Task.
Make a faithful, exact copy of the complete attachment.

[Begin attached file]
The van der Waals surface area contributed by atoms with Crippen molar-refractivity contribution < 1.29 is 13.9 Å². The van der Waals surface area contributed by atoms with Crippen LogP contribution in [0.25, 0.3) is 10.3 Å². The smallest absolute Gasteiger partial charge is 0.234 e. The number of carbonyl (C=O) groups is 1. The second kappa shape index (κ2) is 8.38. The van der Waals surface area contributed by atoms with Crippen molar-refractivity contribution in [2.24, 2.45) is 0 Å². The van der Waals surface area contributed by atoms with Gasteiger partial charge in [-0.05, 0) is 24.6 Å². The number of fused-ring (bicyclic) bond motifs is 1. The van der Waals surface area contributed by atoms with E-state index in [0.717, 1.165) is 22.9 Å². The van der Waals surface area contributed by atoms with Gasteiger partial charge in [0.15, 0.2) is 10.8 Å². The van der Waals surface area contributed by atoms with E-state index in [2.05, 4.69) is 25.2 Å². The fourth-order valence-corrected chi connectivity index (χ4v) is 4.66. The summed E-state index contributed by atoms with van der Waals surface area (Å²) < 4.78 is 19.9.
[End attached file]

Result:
The van der Waals surface area contributed by atoms with Crippen molar-refractivity contribution < 1.29 is 13.9 Å². The van der Waals surface area contributed by atoms with Crippen LogP contribution in [0.25, 0.3) is 10.3 Å². The smallest absolute Gasteiger partial charge is 0.234 e. The number of carbonyl (C=O) groups is 1. The second kappa shape index (κ2) is 8.38. The van der Waals surface area contributed by atoms with Crippen molar-refractivity contribution in [2.24, 2.45) is 0 Å². The van der Waals surface area contributed by atoms with Gasteiger partial charge in [-0.05, 0) is 24.6 Å². The number of fused-ring (bicyclic) bond motifs is 1. The van der Waals surface area contributed by atoms with E-state index in [0.717, 1.165) is 22.9 Å². The van der Waals surface area contributed by atoms with Gasteiger partial charge in [0.15, 0.2) is 10.8 Å². The van der Waals surface area contributed by atoms with E-state index in [2.05, 4.69) is 25.2 Å². The fourth-order valence-corrected chi connectivity index (χ4v) is 4.66. The summed E-state index contributed by atoms with van der Waals surface area (Å²) < 4.78 is 19.9.